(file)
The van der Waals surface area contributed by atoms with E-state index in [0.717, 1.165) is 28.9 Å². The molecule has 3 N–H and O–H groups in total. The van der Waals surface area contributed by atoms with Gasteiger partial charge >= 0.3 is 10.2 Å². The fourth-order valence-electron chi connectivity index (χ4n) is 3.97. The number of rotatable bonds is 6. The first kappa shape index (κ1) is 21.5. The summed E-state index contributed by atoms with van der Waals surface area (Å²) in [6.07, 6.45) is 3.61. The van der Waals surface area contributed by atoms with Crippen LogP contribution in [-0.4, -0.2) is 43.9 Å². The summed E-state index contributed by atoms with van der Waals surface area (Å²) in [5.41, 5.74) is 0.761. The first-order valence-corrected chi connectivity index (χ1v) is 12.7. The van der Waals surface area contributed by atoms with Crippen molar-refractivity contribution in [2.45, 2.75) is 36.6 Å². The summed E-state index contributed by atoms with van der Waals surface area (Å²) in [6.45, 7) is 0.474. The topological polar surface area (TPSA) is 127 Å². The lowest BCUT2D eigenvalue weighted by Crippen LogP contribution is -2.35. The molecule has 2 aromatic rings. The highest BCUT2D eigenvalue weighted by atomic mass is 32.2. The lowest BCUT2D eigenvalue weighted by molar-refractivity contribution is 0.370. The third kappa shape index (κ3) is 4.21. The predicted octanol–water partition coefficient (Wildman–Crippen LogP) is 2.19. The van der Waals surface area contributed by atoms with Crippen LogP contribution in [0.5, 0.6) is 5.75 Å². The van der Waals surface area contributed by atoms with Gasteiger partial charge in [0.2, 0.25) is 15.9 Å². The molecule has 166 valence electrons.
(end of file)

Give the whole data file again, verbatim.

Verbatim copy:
The van der Waals surface area contributed by atoms with E-state index in [0.717, 1.165) is 28.9 Å². The molecule has 3 N–H and O–H groups in total. The van der Waals surface area contributed by atoms with Gasteiger partial charge >= 0.3 is 10.2 Å². The fourth-order valence-electron chi connectivity index (χ4n) is 3.97. The number of rotatable bonds is 6. The first kappa shape index (κ1) is 21.5. The summed E-state index contributed by atoms with van der Waals surface area (Å²) in [6.07, 6.45) is 3.61. The van der Waals surface area contributed by atoms with Crippen LogP contribution in [-0.4, -0.2) is 43.9 Å². The summed E-state index contributed by atoms with van der Waals surface area (Å²) in [5.41, 5.74) is 0.761. The first-order valence-corrected chi connectivity index (χ1v) is 12.7. The van der Waals surface area contributed by atoms with Crippen molar-refractivity contribution in [2.45, 2.75) is 36.6 Å². The summed E-state index contributed by atoms with van der Waals surface area (Å²) in [6.45, 7) is 0.474. The topological polar surface area (TPSA) is 127 Å². The lowest BCUT2D eigenvalue weighted by Crippen LogP contribution is -2.35. The molecule has 2 aromatic rings. The highest BCUT2D eigenvalue weighted by atomic mass is 32.2. The lowest BCUT2D eigenvalue weighted by molar-refractivity contribution is 0.370. The third kappa shape index (κ3) is 4.21. The predicted octanol–water partition coefficient (Wildman–Crippen LogP) is 2.19. The van der Waals surface area contributed by atoms with Crippen LogP contribution in [0.5, 0.6) is 5.75 Å². The van der Waals surface area contributed by atoms with Gasteiger partial charge in [0.2, 0.25) is 15.9 Å². The molecule has 166 valence electrons.